david t. wu
PROFESSOR and department head
AB - Harvard University
PhD - University of California at Berkeley
Postdoctoral Study - University of Cambridge (United Kingdom), University of California at Santa Barbara
Technological and scientific advances in complex materials present many exciting challenges for the theoretician working in chemical engineering or chemistry. More than ever before, fundamental knowledge and control of microstructure can translate directly into materials with novel and superior properties. I believe a combination of analytical theory and computational research can be a highly effective way to acquire an understanding of these diverse materials. My research approach draws widely from both statistical mechanics and modern computational methods and is concerned with a broad range of materials. I am currently pursuing research in four areas:
1. Conformational Effects in Conducting Polymers. I am developing theoretical models for understanding the interplay of geometrical surface and polymer/polymer effects with conformational and conductive properties.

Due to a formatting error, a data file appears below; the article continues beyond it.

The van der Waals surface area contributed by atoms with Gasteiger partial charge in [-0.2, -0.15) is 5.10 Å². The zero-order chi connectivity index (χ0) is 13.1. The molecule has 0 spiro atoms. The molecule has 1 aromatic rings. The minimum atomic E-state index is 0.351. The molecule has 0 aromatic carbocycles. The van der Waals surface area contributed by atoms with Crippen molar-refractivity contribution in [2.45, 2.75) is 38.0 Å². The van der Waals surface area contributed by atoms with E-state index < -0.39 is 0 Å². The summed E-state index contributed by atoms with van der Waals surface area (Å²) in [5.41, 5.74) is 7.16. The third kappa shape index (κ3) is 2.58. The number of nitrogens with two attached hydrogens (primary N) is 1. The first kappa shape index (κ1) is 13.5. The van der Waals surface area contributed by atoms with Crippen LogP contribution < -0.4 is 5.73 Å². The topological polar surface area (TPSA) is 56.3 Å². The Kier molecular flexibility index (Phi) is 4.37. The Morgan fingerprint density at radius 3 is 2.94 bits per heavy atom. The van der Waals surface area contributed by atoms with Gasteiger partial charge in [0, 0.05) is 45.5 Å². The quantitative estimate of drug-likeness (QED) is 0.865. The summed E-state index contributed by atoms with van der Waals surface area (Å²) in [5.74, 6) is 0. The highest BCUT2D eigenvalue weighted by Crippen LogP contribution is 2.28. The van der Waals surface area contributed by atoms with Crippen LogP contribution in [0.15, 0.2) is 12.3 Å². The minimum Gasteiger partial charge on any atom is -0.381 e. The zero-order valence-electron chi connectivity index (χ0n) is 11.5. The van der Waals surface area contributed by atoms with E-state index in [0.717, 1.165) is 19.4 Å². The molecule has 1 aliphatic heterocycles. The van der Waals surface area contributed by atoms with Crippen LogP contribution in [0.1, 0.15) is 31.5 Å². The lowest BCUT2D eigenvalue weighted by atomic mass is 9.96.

2. Statistical Mechanics of Powders. I am developing statistical mechanical approaches to understand the role of particle morphology, packing, and hysteresis in determining bulk properties.
3. Algorithms for Direct Simulation of Solid-Phase Coexistence. I am developing general algorithms that are expected to be of extensive use for solid phase coexistence.
4. Viral Morphogenesis: Programmed Self-Assembly. My research, involving theory and simulation, is aimed at elucidating the physical and mechanical role of subunit polymorphology in determining the final assembled structure.
Sum A.K., Wu D.T., Yasuoka K. Energy science of clathrate hydrates: Simulation-based advances MRS Bull. 2011, 36, 205 - 210.
Lu N., Zeidman B.D., Luck M.T., Wilson C.S., Wu D.T. A Monte Carlo paradigm for capillarity in porous media Geophysical Research Letters 2010, 37.
Rutkevych P.P., Ramanarayan H., Wu D.T. Optimizing the computational efficiency of surface tension estimates in molecular dynamics simulations Computational Materials Science 2010, 49, S95 - S98.
Lusk M.T., Wu D.T., Carr L.D. Graphene nanoengineering and the inverse Stone-Thrower-Wales defect Physical Review B 2010, 81.
Walsh M.R., Koh C.A., Sloan E.D., Sum A.K., Wu D.T. Microsecond Simulations of Spontaneous Methane Hydrate Nucleation and Growth Science 2009, 326, 1095 - 1098.